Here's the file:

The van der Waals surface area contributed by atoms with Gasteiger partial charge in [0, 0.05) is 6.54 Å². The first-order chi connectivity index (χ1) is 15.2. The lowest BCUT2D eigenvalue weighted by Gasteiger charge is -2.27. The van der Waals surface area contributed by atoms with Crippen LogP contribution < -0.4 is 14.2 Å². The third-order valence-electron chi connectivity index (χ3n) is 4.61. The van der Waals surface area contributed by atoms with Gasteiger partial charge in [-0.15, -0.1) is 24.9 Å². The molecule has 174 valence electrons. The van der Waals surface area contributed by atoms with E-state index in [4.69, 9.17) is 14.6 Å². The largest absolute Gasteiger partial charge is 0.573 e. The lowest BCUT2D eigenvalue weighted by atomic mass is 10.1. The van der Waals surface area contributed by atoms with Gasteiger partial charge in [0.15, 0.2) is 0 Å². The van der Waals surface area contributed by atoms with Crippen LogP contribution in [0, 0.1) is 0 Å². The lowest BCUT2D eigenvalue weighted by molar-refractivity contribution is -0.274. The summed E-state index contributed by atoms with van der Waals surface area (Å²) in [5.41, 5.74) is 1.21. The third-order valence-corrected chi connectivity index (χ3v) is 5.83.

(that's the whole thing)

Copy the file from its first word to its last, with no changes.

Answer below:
The van der Waals surface area contributed by atoms with Gasteiger partial charge in [0, 0.05) is 6.54 Å². The first-order chi connectivity index (χ1) is 15.2. The lowest BCUT2D eigenvalue weighted by Gasteiger charge is -2.27. The van der Waals surface area contributed by atoms with Crippen LogP contribution < -0.4 is 14.2 Å². The third-order valence-electron chi connectivity index (χ3n) is 4.61. The van der Waals surface area contributed by atoms with Gasteiger partial charge in [-0.15, -0.1) is 24.9 Å². The molecule has 174 valence electrons. The van der Waals surface area contributed by atoms with E-state index in [4.69, 9.17) is 14.6 Å². The largest absolute Gasteiger partial charge is 0.573 e. The lowest BCUT2D eigenvalue weighted by atomic mass is 10.1. The van der Waals surface area contributed by atoms with Gasteiger partial charge in [0.15, 0.2) is 0 Å². The van der Waals surface area contributed by atoms with Crippen LogP contribution in [0, 0.1) is 0 Å². The lowest BCUT2D eigenvalue weighted by molar-refractivity contribution is -0.274. The summed E-state index contributed by atoms with van der Waals surface area (Å²) in [5.41, 5.74) is 1.21. The third-order valence-corrected chi connectivity index (χ3v) is 5.83.